Furthermore, we demonstrate the first realization of sympathetic RF sideband cooling of a two ion crystal. A Doppler cooled ion (target ion) in the crystal is further cooled by applying RF sideband cooling on the second identical Doppler cooled ion (refrigerant ion). This complements the conventional sympathetic cooling using lasers.

The Quantumrevolution - ARTE sciencemagazine visited our group


ARTE sciencemagazine Xenius visited our group for it's newest episode Die Quantenrevolution: Wie sie unsere digitale Welt verändert.
For their journalistic research on tap-proof communications, high performance computers, that outperform todays super-computers, and GPS systems accurate on the centimeter scale, the team asked itself "What is this new quantum technology and why the world-wide race for it's realization?".
To get answers the magazine visited the research groups of Prof. Rainer Blatt in Innsbruck, Prof. Anton Zeilinger in Wien and Prof. Christof Wunderlich in Siegen.
Prof. Christof Wunderlich explained clearly how a quantum computer is able to perform tremendous amounts of parallel computations by using qu(antum)bits instead of classical bits and presented our research regarding miniaturization and streamlining of quantum technology.
The (german) episode is airing on 08.09.2017, 16:50h on ARTE and will be available online.

Machine learning on an ion trap quantum processor


In collaboration with the University of Innsbruck (Austria), IQOQI Vienna (Austria) and the Max-Planck-Institute for Quantum Optics in Munich, we realized a proof-of-principle experiment that combines novel concepts from artificial intelligence with the potential of ion trap quantum computers.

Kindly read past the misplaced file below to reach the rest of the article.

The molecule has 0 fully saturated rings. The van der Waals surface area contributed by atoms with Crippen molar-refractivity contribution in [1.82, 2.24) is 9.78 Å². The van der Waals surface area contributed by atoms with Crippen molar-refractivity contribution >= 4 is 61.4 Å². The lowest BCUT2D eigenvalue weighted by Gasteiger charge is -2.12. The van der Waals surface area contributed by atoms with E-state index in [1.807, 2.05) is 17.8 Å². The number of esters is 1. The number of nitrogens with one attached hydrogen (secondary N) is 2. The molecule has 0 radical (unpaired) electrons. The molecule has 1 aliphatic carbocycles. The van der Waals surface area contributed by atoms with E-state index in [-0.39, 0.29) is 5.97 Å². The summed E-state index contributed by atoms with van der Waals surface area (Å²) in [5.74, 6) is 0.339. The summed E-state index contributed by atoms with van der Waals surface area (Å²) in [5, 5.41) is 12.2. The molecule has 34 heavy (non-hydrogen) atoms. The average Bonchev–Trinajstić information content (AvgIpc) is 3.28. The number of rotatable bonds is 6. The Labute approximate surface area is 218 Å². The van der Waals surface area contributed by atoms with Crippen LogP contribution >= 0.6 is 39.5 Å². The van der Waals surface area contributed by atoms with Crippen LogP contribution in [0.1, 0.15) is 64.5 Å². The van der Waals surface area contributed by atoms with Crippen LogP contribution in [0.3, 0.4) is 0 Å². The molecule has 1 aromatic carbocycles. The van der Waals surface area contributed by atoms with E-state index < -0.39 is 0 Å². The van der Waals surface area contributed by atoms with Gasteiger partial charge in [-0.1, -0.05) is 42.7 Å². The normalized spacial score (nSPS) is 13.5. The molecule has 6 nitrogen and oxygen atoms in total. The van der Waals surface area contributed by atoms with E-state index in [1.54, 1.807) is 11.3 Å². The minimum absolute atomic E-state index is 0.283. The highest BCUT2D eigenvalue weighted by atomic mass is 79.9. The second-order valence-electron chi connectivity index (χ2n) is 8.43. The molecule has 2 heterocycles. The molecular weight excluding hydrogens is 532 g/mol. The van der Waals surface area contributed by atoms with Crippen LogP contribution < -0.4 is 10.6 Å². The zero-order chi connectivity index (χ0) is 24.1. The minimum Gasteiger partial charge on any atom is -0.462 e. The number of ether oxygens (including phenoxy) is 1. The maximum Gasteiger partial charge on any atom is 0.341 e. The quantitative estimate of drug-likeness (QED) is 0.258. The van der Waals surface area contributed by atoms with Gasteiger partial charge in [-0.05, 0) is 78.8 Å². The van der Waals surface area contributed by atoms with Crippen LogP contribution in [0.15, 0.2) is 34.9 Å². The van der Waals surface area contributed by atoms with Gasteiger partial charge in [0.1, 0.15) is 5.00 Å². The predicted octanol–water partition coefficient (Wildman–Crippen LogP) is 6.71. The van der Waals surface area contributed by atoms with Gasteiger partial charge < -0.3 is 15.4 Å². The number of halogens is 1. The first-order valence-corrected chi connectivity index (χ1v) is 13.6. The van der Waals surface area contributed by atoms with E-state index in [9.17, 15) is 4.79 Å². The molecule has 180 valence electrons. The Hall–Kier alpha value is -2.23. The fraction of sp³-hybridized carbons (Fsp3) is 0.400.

In the very first experimental demonstration of a quantum-enhanced reinforcement learning system, we investigate a quantum learning agent in a rapidly changing environment. In the framework of the projective simulation model of reinforcement learning, we demonstrate a generic speed-up in the agent's decision-making/deliberation time in a system of two radiofrequency-driven trapped ion qubits.
The quantum algorithm underlying the deliberation process is essentially a Grover-like algorithm, which we implemented efficiently using single-qubit rotations and two-qubit conditional quantum dynamics.
Within experimental uncertainties, our results confirm that the decision-making process of the quantum learning agent is quadratically faster compared to classical learning agents.
This experiment highlights the potential of a scalable ion trap quantum computer in the field of quantum-enhanced learning and artificial intelligence.

Insights on Quantum Dynamics in Magnetic Field Gradients


Novel ion traps that employ magnetic gradient fields allow for the application of conditional quantum logic, the essential prerequisite for quantum computing, by the use of radio-frequency radiation that can be generated by off-the-shelf electronics.
We show that the Hamiltonian describing the necessary couplings in the presence of a resonant dynamic gradient, is identical, in a dressed state basis, to the Hamiltonian in the case of a static gradient. The coupling strength is in both cases described by the same effective Lamb-Dicke parameter.
Our insights can be used to overcome demanding experimental requirements when using a dynamic gradient field for state-of-the-art experiments with trapped ions, for example, in quantum information science.
At the same time, we show new experimental perspectives by way of using a single dynamic gradient field, inducing long-range coupling, for conditional multi-qubit dynamics.